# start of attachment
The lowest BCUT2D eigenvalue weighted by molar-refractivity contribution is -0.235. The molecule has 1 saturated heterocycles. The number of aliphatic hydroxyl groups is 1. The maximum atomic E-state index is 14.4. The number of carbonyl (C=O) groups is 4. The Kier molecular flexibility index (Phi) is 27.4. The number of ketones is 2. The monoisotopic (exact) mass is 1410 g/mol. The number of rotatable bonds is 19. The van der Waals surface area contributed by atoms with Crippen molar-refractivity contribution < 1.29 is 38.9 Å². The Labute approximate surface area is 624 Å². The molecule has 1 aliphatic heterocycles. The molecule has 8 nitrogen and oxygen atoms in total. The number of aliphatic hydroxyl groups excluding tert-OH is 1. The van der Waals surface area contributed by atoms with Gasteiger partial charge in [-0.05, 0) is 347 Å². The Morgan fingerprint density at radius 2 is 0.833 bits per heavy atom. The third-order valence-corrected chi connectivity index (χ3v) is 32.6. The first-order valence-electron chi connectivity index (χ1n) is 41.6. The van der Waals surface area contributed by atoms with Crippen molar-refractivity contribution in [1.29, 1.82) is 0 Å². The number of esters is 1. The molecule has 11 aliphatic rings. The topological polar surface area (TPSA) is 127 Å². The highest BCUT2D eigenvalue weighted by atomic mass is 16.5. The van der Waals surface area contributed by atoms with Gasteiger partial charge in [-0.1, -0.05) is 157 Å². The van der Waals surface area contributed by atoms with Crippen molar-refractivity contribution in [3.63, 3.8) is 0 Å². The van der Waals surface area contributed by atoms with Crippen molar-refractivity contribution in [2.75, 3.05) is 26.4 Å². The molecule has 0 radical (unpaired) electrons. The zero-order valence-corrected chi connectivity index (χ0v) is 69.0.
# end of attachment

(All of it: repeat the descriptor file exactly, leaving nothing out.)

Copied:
The lowest BCUT2D eigenvalue weighted by molar-refractivity contribution is -0.235. The molecule has 1 saturated heterocycles. The number of aliphatic hydroxyl groups is 1. The maximum atomic E-state index is 14.4. The number of carbonyl (C=O) groups is 4. The Kier molecular flexibility index (Phi) is 27.4. The number of ketones is 2. The monoisotopic (exact) mass is 1410 g/mol. The number of rotatable bonds is 19. The van der Waals surface area contributed by atoms with Crippen molar-refractivity contribution < 1.29 is 38.9 Å². The Labute approximate surface area is 624 Å². The molecule has 1 aliphatic heterocycles. The molecule has 8 nitrogen and oxygen atoms in total. The number of aliphatic hydroxyl groups excluding tert-OH is 1. The van der Waals surface area contributed by atoms with Gasteiger partial charge in [-0.05, 0) is 347 Å². The Morgan fingerprint density at radius 2 is 0.833 bits per heavy atom. The third-order valence-corrected chi connectivity index (χ3v) is 32.6. The first-order valence-electron chi connectivity index (χ1n) is 41.6. The van der Waals surface area contributed by atoms with Crippen molar-refractivity contribution in [1.29, 1.82) is 0 Å². The number of esters is 1. The molecule has 11 aliphatic rings. The topological polar surface area (TPSA) is 127 Å². The highest BCUT2D eigenvalue weighted by atomic mass is 16.5. The van der Waals surface area contributed by atoms with Gasteiger partial charge in [-0.1, -0.05) is 157 Å². The van der Waals surface area contributed by atoms with Crippen molar-refractivity contribution in [3.63, 3.8) is 0 Å². The van der Waals surface area contributed by atoms with Crippen molar-refractivity contribution in [2.75, 3.05) is 26.4 Å². The molecule has 0 radical (unpaired) electrons. The zero-order valence-corrected chi connectivity index (χ0v) is 69.0.